In Gans v. Commissioner, the taxpayer prevailed over the Internal Revenue Service by establishing that she was abused by her husband, among others, and consequently qualified for relief from joint tax liability.

Married taxpayers are jointly and severally liable for the tax and any additions to tax, interest, or penalties that arise because of a joint return, even if they later divorce. Each taxpayer is legally responsible for the entire liability. One spouse could be legally held liable for all the tax due, even if the other spouse earned all the income or claimed improper deductions or credits.

However, under certain circumstances, an innocent spouse could be relieved from a tax liability on a jointly filed tax return.

The tax court in Jessica Lynn Grady a.k.a. Jessica Lynn Gans v. Commissioner (T.C. Summary 2021-29) rejected the IRS determination that the taxpayer was not entitled to relief from liability under section 6015(f) for underpayments of joint federal income tax for the taxable years 2006, 2007, 2009, 2010, and 2011.

Ms. Gans timely filed a petition for review of the IRS’s determination under section 6015(e). The sole issue for decision is whether Ms. Gans qualifies for relief under section 6015(f) from liability for the underpayment of joint Federal income tax for 2006, 2007, 2009, 2010, or 2011. The Court holds that Ms. Gans is entitled to relief for each of the taxable years. The court found that Ms. Gans had been emotionally abused and neglected by her husband. The court concluded she did not gain any significant benefit from the non-payment of the joint tax liabilities.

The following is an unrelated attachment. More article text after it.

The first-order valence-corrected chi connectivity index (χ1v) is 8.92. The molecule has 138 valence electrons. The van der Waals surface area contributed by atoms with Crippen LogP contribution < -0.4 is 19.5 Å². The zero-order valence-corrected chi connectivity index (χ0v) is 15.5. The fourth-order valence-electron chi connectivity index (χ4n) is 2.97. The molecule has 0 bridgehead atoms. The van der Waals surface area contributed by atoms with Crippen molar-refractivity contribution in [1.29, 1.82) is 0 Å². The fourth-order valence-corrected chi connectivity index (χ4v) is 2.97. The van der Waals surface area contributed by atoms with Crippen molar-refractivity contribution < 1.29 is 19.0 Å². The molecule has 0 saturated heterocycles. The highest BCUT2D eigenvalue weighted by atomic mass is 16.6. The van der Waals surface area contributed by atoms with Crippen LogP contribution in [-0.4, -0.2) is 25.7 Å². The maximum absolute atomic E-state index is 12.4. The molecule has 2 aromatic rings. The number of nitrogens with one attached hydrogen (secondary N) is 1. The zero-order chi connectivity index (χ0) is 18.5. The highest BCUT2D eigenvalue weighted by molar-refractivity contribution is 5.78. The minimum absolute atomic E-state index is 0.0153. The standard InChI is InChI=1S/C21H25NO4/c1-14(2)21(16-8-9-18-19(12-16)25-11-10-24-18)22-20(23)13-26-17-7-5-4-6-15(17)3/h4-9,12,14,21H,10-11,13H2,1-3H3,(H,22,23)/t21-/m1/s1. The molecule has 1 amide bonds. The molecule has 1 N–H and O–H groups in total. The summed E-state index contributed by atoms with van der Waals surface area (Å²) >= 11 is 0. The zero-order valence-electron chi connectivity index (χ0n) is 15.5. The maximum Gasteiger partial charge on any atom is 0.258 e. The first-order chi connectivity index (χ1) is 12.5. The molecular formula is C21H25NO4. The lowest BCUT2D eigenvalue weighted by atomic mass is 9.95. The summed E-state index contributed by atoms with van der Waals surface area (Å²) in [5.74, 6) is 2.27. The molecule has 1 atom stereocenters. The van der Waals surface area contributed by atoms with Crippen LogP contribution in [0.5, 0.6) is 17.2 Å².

There are seven (7) listed threshold conditions under Revenue Procedure 2013-34, section 4.01 (2013-43 I.R.B. at 399), that a spouse must meet to qualify for equitable relief under section 6015(f). The Internal Revenue Service concedes that Ms. Gans meets these qualifying conditions for all relevant years.

The Tax Court found that Ms. Gans meets the threshold conditions to be considered for equitable relief under section 6015.

The Tax Court noted the factors that weigh in favor of relief for Ms. Gans. They include 1) marital status – Ms. Gans was divorced at the time she filed the request for relief, 2) economic hardship, 3) Mr. Dickey’s legal obligation to pay the joint income tax liabilities, 4) lack of any significant benefit to Ms. Gans from the nonpayment of the joint income tax liabilities, 5) Ms. Gans’ compliance with the income tax laws, 6) the mental and emotional abuse she suffered and 7) her serious health problems.

 Hiring a tax resolution expert is the best action a taxpayer could take in a tax matter before the IRS or a state tax authority. 

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